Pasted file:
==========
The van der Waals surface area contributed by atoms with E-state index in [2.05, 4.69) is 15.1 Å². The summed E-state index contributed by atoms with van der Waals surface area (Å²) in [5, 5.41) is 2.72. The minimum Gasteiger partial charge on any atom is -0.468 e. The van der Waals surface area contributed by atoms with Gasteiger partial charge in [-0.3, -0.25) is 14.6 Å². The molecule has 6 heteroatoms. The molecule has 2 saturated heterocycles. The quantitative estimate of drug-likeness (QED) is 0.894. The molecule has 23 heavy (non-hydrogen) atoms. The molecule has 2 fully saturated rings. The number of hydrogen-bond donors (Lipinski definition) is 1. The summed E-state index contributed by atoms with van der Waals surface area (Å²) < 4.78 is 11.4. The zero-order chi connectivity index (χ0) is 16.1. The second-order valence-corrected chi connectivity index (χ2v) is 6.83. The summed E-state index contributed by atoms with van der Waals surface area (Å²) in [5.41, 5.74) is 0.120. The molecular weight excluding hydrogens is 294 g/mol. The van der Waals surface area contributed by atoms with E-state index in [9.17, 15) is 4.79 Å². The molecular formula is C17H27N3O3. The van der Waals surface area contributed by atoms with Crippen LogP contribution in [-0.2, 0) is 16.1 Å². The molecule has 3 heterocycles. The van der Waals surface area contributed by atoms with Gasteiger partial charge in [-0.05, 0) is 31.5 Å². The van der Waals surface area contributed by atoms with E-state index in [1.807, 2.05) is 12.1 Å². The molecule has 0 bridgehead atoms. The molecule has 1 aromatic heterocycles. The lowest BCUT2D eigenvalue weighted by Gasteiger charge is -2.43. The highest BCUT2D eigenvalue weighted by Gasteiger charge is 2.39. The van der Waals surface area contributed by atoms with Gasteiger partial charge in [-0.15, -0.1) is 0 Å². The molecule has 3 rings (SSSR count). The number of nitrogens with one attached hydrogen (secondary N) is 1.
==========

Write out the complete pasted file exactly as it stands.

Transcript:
The van der Waals surface area contributed by atoms with E-state index in [2.05, 4.69) is 15.1 Å². The summed E-state index contributed by atoms with van der Waals surface area (Å²) in [5, 5.41) is 2.72. The minimum Gasteiger partial charge on any atom is -0.468 e. The van der Waals surface area contributed by atoms with Gasteiger partial charge in [-0.3, -0.25) is 14.6 Å². The molecule has 6 heteroatoms. The molecule has 2 saturated heterocycles. The quantitative estimate of drug-likeness (QED) is 0.894. The molecule has 23 heavy (non-hydrogen) atoms. The molecule has 2 fully saturated rings. The number of hydrogen-bond donors (Lipinski definition) is 1. The summed E-state index contributed by atoms with van der Waals surface area (Å²) < 4.78 is 11.4. The zero-order chi connectivity index (χ0) is 16.1. The second-order valence-corrected chi connectivity index (χ2v) is 6.83. The summed E-state index contributed by atoms with van der Waals surface area (Å²) in [5.41, 5.74) is 0.120. The molecular weight excluding hydrogens is 294 g/mol. The van der Waals surface area contributed by atoms with E-state index in [9.17, 15) is 4.79 Å². The molecular formula is C17H27N3O3. The van der Waals surface area contributed by atoms with Crippen LogP contribution in [-0.2, 0) is 16.1 Å². The molecule has 3 heterocycles. The van der Waals surface area contributed by atoms with Gasteiger partial charge in [-0.05, 0) is 31.5 Å². The van der Waals surface area contributed by atoms with E-state index in [1.807, 2.05) is 12.1 Å². The molecule has 0 bridgehead atoms. The molecule has 1 aromatic heterocycles. The lowest BCUT2D eigenvalue weighted by Gasteiger charge is -2.43. The highest BCUT2D eigenvalue weighted by Gasteiger charge is 2.39. The van der Waals surface area contributed by atoms with Gasteiger partial charge in [-0.15, -0.1) is 0 Å². The molecule has 3 rings (SSSR count). The number of nitrogens with one attached hydrogen (secondary N) is 1.